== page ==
# Examining Polar Equations

### Assignment 11

### Erin Horst

Investigate with different values of p

for k > 1, k = 1, and k < 1.

For notes on the derivations of these formulas, please see
Dr
Jim Wilson's page.

Let us begin by examining

for values of k > 1.

Let us view the graph in steps for k = 2, k = 4, k = 5, k =
7, and k = 10.

**k = 2**

**k = 4**

**k = 5**

**k = 7**

**k = 10**

To view a movie of k moving from k = 2 to k = 10, please download the QuickTime file.

Notice that when k > 1, the graphs of r are hyperbolas,
whose respective asymptotes are also illustrated.

Next, let us view when k = 1 for

**k = 1**

Notice that when k = 1 the graphs of r are parabolas.

Lastly, let us consider when k < 1 for

Let's view the graph in steps for k = -2, k = -4, k = -5, k
= -7, and k = -10.

**k = -2**

**k = -4**

**k = -5**

**k = -7**

**k = -10**

To view a movie of k moving from k = -2 to k = -10, please
download the QuickTime file.

Notice that when k < 1, the graphs of r are hyperbolas,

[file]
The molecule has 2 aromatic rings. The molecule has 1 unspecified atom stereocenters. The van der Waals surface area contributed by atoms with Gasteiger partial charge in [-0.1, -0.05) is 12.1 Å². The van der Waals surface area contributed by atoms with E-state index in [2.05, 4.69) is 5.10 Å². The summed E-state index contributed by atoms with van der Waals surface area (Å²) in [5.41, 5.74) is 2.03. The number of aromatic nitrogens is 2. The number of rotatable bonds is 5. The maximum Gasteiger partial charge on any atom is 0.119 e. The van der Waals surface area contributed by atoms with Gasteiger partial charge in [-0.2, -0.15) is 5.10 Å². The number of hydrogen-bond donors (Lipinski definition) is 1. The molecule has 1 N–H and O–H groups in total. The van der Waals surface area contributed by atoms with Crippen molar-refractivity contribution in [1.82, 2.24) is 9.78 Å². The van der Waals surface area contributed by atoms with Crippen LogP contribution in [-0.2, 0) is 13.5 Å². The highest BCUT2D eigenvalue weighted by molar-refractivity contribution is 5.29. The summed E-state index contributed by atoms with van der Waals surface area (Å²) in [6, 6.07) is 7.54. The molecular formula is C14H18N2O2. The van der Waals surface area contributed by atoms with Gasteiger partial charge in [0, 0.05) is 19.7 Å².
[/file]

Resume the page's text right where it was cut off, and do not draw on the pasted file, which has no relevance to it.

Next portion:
whose respective asymptotes are also illustrated.

Do you observe anything else when k < 1, k = 1, and k >1?
Do you see that there is symmetry presented in graphs in a multitude
of ways? Notice for example

represented by red and purple, respectively, that these functions
of r are reflected across the vertical axis. This is similar for

represented by blue and green, respectively, although they
are reflected across the horizontal axis. Are there other forms
of symmetry represented?

(In further exploration, it is also interesting to note that
when 0 < k <1 (similarly for -1 < k < 0) that the
graphs of r transition from parabolas to ellipsis to circles as
k decreases. You can view this movement by downloading
the QuickTime file.)

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